In this time of home confinement, there can occur times of stress, short temper, and frustration which can result in words that cannot be taken back flowing right out of our mouths. What a great time to try this out for yourself and see what happens:

Make the sign of the cross over your mouth and ask Jesus to be the Lord of your tongue and every word that comes out of your mouth.

May God bless and protect you each and every day…

Fr. Stephen

God Will Not Forget

Hebrews 6-10

“God is not unjust; He will not forget your work and the love you have shown Him as you have helped His people and continue to help them.” (Hebrews 6:10)

Over 40 years ago I memorized this verse of Holy Scripture. It remains one of my favorite verses and one that I return to often as a reminder to myself and the people I have the privilege to serve. When we help others, we are doing something that God will remember about us.

There is an amazing story about a man named Peter who lived in the 6th century. He was the chief tax-collector for all of Africa under the Emperor Justinian. This was a position of power and Peter was a very wealthy man. He was also known as a very cruel, harsh, and selfish man. He was a heartless man who cared nothing for the poor and needy. He was used to walking by beggars without giving them notice, but one day a particular beggar kept groveling at his feet which annoyed Peter greatly. He was carrying some bread and in his anger, he threw a small loaf of bread at the beggar. When the beggar grabbed the bread, Peter went his way.

A few days later, Peter had a dream that he had died. He watched as the demons placed all his evil deeds on one side of a scale weighing it down completely. A question was asked: “Is there anything to put on the other side of the scale for Peter?” The angels looked at each other and finally one of them spoke up: “He did throw this small loaf of bread at a beggar, but it was in anger.” The bread was put on the other side of the scale and immediately the scale was balanced.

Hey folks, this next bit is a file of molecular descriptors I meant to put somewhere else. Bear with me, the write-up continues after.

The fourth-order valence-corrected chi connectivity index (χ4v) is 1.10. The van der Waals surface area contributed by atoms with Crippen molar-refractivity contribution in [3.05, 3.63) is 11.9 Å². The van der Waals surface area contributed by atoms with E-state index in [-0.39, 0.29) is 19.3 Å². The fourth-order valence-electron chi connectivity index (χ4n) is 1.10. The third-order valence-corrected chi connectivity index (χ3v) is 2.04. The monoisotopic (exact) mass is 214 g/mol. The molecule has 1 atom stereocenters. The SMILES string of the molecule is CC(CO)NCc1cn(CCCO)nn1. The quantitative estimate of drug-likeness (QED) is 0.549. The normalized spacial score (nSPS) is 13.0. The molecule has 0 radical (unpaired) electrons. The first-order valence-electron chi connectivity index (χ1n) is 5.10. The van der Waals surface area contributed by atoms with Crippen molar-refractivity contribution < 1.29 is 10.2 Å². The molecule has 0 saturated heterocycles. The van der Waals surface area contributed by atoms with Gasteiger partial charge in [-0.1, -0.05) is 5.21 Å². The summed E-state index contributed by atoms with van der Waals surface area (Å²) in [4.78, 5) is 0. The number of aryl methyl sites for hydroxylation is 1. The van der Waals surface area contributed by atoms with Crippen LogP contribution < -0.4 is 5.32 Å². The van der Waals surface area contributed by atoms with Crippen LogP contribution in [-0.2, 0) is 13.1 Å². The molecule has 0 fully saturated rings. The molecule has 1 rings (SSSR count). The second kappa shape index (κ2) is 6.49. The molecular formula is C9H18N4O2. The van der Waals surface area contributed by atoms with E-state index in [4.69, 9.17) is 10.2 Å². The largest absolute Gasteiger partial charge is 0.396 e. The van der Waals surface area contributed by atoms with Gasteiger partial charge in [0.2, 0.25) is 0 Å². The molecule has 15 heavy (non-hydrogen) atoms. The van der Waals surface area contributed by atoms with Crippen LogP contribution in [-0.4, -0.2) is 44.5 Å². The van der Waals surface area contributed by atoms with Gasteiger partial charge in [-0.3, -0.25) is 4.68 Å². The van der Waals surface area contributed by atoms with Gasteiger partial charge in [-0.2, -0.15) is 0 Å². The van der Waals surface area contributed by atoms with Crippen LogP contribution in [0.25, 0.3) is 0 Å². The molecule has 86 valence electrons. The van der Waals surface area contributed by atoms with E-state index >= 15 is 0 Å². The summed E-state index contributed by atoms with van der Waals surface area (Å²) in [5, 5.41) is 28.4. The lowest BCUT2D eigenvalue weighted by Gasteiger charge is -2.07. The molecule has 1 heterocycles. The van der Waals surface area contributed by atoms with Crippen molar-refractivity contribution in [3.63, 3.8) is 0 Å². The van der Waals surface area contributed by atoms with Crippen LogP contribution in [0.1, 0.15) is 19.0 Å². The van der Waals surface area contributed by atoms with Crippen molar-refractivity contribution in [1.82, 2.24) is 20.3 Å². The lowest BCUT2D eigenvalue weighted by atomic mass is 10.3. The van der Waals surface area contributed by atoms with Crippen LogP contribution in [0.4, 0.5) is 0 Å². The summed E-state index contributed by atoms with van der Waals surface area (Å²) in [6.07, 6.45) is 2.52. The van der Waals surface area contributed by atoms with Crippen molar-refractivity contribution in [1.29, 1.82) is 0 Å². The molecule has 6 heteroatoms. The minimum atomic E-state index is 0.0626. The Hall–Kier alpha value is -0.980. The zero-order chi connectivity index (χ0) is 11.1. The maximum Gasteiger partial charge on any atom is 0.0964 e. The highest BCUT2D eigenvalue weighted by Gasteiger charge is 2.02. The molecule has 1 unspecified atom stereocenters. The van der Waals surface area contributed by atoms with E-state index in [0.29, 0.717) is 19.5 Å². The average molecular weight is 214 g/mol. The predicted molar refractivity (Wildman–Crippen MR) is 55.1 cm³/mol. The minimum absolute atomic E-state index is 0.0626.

Peter awoke from the dream, pondering what he had just witnessed. He thought that if one small loaf could have that much impact, what would happen if he did more. At that moment, he repented of his sinful way of life and began to give freely to those in need. His life became one of alms-giving. He is recognized as a Saint of our Faith and a part of the “Great Cloud of Witnesses” that pray for us.

“God is not unjust; He will not forget your work and the love you have shown Him as you have helped His people and continue to help them.”

Someone might ask the question: “Well, who are His people that I might help them?” If you recall, Jesus was once asked a similar question by someone wanting to justify himself: “Who is my neighbor?” Jesus’ answer is what we call the story of the Good Samaritan (Luke 10:25-37).

In the midst of this pandemic that we find ourselves in, there are countless opportunities to “help His people.” The people of your parish may need help or at least of caring phone call; your neighbors may need toilet paper (smile) or something more; the local food banks still need food to give those in need; the shelters and missions of your area still need clothing and financial help…and the list can go on and on. When we realize that “His people” are the human beings made in the image and likeness of God…that is everyone (no matter how tarnished that image and likeness might appear to us).

May the example and the prayers of St. Peter the Tax-Collector open our eyes to the needs around us each day.


Walking with the Wise

Article - Wise Counsel

“He who walks with wise men becomes wise, but the companion of fools will suffer harm.” (Proverbs 13:20)

This morning the Governor’s order for those of us in Colorado to stay at home went into effect. Since we can’t be physically walking with wise people or fools, what does Proverbs 13:20 have to do with us right now? Even in our homes we are continually making decisions on who we will be hanging out with…on television, in our readings, phone calls, etc. So with that in mind, let’s consider this proverb and how it might speak to us.

This proverb is illustrated really well by a story in the Old Testament (1 Kings 12-14) about the son of King Solomon.  His name was Rehoboam.  When he inherited the kingdom from his father, he had it made.  He was King over a rich and prosperous nation.  He only had one decision to make as he began his reign.  The people came to him asking how he would rule them.  They asked him to not treat them harshly but to be kind to them and, if he would be, they would serve him well. He told them to come back in three days and he would give them an answer.  First he sought the advice of the elders (the wise ones).  They told him that if he would be kind to the people, they would always be his servants.  (Jesus said something similar: “If you want to be great in God’s Kingdom, learn to be the servant of all!”)  Rehoboam then went to his “friends” (the fools), seeking their advice.  They told him to place heavy burdens on them and to be cruel to the people…“scourge them with scorpions”…rule them with an iron fist.  Rehoboam decided to walk with his “friends” and followed their advice.  The result was a total disaster.  The people rose up in rebellion and the kingdom was divided in two, Judah and Israel…with continual war between the two sides.  Rehoboam ended up losing everything of true value and had no peace in his life.